Having a “seat at the table” with the executive management team has been a holy grail for bank marketers since marketing became a discipline in financial institutions.
Marketing has raised its profile in banking over the years, but relatively few chief marketing officers report to the CEO. One standout example of where that happens is Huntington National Bank, where Julie Tutkovics, EVP and Chief Marketing and Communications Officer, serves as a member of the bank’s executive leadership team and reports directly to Stephen Steinour, Chairman, President and CEO.
At $176 billion in assets, Huntington is the 20th-largest bank in the U.S., just behind Midwestern rival KeyBank. Very few, if any, financial institutions of that size have elevated Marketing to the same degree. A couple of megabanks, in fact, have retired the CMO title.
“I would say smaller banks do a better job of recognizing the importance of Marketing,” says Tutkovics in an interview with The Financial Brand. “As organizations get larger, they often end up with layers of management,” she observes. And the further Marketing and Communications get from the decision making, the harder it is to keep the brand authentic and functional with consumers.
For many bank and credit union marketers, Tutkovics’ situation may represent the pinnacle of what they hope to attain professionally. Officially her responsibilities include marketing and all communications — internal and external (public relations, customer communications, media relations). She also oversees customer advocacy, market research and branding, including the newly launched “True Story” brand campaign. The campaign is detailed below along with examples of the ads.
The Case for Joining Marketing and Communications
Having the CMO report directly to the chairman and CEO is very intentional because it allows marketing, communications and customer advocacy to be represented at the highest executive level. “It puts us at the table when management is contemplating what’s happening in the marketplace — whether that’s the impact of inflation, a pandemic or a possible recession,” says Tutkovics.
Equally important is having the marketing and communications functions under one executive. That’s not often the case, Tutkovics notes.
She says Steinour brought them together when Tutkovics joined the bank six years ago. His reason, she says, was that “brand is as much about what we say externally as it is who we are as an organization.”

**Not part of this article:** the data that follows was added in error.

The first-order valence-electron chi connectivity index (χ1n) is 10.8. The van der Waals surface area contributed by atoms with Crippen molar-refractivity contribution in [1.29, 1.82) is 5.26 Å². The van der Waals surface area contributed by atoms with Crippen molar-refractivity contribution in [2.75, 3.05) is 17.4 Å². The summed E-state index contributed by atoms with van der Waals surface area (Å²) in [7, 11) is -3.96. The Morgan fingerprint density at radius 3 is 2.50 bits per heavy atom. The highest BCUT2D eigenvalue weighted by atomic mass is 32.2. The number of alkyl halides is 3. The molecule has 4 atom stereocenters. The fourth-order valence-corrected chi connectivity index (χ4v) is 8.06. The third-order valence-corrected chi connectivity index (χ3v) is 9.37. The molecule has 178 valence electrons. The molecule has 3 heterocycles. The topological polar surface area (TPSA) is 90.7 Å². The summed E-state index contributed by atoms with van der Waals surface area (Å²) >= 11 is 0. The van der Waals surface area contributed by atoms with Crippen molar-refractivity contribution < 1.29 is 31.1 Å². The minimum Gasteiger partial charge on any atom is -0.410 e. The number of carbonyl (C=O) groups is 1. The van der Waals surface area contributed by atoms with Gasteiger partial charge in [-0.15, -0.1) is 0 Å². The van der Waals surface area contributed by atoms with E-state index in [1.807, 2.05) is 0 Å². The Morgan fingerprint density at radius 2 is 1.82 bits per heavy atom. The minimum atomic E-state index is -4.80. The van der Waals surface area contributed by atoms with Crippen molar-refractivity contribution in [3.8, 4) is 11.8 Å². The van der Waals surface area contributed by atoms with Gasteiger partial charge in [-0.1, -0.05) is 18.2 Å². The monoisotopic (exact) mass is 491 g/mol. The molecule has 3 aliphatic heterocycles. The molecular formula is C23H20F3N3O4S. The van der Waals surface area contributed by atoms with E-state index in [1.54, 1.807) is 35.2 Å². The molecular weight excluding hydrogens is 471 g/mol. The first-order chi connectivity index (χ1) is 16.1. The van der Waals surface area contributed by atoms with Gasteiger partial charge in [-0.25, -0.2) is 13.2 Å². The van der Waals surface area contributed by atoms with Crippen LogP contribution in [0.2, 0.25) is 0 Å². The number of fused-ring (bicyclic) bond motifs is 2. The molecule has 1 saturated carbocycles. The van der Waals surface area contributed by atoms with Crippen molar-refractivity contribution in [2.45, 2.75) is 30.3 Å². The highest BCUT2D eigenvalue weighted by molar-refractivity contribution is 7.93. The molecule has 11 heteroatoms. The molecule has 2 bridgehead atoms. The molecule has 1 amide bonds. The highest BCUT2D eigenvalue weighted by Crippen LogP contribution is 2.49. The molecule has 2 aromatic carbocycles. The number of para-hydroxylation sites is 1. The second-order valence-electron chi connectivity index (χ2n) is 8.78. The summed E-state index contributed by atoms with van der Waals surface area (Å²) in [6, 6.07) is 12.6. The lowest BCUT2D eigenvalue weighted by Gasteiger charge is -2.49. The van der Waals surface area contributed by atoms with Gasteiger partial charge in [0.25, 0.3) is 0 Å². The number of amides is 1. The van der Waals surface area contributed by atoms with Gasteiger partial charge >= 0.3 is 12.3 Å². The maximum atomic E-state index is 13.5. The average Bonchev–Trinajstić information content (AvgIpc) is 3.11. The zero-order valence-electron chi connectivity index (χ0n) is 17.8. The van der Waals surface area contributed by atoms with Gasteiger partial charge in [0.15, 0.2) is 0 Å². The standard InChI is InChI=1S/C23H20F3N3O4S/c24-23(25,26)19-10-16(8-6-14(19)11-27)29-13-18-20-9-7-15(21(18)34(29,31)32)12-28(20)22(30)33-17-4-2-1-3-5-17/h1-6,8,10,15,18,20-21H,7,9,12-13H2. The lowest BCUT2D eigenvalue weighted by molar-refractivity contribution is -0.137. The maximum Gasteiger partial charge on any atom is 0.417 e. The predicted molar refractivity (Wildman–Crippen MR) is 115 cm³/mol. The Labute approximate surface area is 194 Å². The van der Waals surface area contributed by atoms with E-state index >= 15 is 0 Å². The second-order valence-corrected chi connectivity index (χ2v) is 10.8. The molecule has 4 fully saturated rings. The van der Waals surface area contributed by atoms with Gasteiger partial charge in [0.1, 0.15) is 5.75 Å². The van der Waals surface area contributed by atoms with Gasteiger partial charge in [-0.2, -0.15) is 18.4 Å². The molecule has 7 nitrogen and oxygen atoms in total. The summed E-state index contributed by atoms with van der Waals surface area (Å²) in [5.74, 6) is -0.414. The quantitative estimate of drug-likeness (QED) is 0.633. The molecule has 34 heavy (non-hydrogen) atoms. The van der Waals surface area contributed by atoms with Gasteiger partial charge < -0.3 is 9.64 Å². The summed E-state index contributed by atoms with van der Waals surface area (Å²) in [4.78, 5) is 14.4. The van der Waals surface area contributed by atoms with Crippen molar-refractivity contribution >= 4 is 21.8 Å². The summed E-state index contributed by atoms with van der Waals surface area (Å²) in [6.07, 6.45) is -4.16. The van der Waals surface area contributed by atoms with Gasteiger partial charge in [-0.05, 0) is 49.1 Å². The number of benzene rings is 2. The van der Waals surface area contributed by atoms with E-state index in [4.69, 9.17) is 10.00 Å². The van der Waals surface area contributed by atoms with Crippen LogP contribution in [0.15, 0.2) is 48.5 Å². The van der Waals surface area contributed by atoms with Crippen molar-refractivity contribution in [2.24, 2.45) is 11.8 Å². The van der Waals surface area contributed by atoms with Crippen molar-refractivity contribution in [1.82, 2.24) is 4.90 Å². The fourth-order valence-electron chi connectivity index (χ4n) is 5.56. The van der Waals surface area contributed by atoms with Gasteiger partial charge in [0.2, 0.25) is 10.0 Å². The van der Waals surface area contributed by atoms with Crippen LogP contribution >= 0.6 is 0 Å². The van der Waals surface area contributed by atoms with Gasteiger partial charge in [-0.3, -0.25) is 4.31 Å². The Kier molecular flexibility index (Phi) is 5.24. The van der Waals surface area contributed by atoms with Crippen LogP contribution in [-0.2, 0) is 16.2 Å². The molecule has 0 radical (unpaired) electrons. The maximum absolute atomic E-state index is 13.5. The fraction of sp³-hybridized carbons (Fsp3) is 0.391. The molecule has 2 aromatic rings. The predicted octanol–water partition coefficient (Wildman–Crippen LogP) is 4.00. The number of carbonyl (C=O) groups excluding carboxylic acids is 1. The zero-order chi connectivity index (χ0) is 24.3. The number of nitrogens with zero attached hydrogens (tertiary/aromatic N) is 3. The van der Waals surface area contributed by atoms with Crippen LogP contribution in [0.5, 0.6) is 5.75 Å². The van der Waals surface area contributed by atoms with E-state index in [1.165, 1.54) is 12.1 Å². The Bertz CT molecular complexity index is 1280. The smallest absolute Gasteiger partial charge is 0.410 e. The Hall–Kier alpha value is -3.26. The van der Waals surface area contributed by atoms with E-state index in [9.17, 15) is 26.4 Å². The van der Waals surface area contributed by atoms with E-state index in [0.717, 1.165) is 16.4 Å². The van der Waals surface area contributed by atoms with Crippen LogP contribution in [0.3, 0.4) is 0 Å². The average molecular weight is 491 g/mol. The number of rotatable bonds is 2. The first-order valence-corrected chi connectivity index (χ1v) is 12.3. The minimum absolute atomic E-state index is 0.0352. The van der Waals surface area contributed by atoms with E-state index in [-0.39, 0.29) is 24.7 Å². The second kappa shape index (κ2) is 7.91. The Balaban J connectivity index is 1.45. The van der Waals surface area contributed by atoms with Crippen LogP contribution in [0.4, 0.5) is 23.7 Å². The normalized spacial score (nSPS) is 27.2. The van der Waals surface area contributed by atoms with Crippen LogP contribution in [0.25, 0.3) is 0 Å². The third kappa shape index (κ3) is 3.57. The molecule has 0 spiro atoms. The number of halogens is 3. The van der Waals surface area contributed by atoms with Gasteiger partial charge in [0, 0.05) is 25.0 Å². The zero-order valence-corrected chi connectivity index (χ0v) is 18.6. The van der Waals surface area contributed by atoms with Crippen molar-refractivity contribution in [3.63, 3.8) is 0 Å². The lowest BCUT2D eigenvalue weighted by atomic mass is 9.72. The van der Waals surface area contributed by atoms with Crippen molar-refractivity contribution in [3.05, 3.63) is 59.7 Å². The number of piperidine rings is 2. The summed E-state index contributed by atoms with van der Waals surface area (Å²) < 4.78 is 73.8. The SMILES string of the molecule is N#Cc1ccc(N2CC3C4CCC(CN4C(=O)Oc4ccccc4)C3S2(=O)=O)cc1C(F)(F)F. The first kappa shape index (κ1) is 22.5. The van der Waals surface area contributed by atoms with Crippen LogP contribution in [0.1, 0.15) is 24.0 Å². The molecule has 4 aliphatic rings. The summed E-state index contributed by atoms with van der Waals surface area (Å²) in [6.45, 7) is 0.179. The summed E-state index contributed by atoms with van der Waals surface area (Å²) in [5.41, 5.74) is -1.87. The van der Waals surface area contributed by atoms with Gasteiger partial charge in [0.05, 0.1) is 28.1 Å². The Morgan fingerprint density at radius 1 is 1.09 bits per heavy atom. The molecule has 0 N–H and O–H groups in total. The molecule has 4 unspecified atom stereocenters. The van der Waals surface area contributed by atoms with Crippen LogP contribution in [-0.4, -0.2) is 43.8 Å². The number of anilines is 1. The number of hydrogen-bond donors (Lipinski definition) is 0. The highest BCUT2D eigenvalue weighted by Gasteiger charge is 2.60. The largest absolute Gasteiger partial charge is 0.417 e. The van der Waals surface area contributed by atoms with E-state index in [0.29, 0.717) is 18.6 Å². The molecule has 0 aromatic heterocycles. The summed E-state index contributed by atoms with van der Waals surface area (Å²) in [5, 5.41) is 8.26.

Marketing, to Tutkovics, is the bank’s external voice, and communications its internal voice. “My job,” she says, “is as much about internal culture as it is about external brand.”
In fact she feels the focus on the bank’s people and culture may be the more important of the two responsibilities. “Our colleagues are the brand,” she states, adding they are the ones delivering on the brand promise every day.
“We also find that our best ideas often come from our colleagues,” adds Tutkovics. As one example, management heard from front-line bankers that customers just needed a little extra time to make a deposit or to be able to move money around to avoid a penalty fee, which led to some of Huntington’s overdraft innovations. The bank was an early mover on that issue.
- The Future of Customer Experience in Banking is Personalized
- Engaging Employees to Accelerate Digital Banking Transformation
- Mastercard CMO: Why Traditional Bank Marketing Is Failing
The Power of Interconnected Teams
Having Marketing and Communication deeply woven into Huntington’s strategic framework is a key differentiator for the regional bank. Tutkovics’ group works on an equal footing with Consumer and Business Banking, Digital Banking, and Product Development.
This arrangement is comfortable for Tutkovics. She has been in financial marketing for 30 years. “In past lives I actually had the product and digital folks reporting to me,” she states. The exec has worked for four different banks, most of them smaller than Huntington, as well as a stint at Fidelity. In fact she and Steinour worked together previously at Citizens Bank.